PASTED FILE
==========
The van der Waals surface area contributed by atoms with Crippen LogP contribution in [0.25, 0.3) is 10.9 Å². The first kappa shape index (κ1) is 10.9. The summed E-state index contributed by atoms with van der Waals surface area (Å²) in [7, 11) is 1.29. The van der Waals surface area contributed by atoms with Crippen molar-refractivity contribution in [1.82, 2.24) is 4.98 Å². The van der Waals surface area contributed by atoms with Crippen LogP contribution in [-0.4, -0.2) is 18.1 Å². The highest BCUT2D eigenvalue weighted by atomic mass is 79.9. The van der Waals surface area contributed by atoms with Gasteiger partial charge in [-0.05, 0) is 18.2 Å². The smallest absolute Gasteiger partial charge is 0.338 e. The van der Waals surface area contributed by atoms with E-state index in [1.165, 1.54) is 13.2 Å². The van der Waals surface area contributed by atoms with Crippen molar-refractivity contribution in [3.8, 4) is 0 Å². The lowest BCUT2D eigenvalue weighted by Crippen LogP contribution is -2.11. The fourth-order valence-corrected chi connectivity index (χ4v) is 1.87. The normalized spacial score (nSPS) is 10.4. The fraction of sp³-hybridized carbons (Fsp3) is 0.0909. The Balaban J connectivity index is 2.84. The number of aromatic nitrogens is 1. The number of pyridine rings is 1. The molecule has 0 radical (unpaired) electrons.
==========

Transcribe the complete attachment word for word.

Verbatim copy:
The van der Waals surface area contributed by atoms with Crippen LogP contribution in [0.25, 0.3) is 10.9 Å². The first kappa shape index (κ1) is 10.9. The summed E-state index contributed by atoms with van der Waals surface area (Å²) in [7, 11) is 1.29. The van der Waals surface area contributed by atoms with Crippen molar-refractivity contribution in [1.82, 2.24) is 4.98 Å². The van der Waals surface area contributed by atoms with Crippen LogP contribution in [-0.4, -0.2) is 18.1 Å². The highest BCUT2D eigenvalue weighted by atomic mass is 79.9. The van der Waals surface area contributed by atoms with Gasteiger partial charge in [-0.05, 0) is 18.2 Å². The smallest absolute Gasteiger partial charge is 0.338 e. The van der Waals surface area contributed by atoms with E-state index in [1.165, 1.54) is 13.2 Å². The van der Waals surface area contributed by atoms with Crippen molar-refractivity contribution in [3.8, 4) is 0 Å². The lowest BCUT2D eigenvalue weighted by Crippen LogP contribution is -2.11. The fourth-order valence-corrected chi connectivity index (χ4v) is 1.87. The normalized spacial score (nSPS) is 10.4. The fraction of sp³-hybridized carbons (Fsp3) is 0.0909. The Balaban J connectivity index is 2.84. The number of aromatic nitrogens is 1. The number of pyridine rings is 1. The molecule has 0 radical (unpaired) electrons.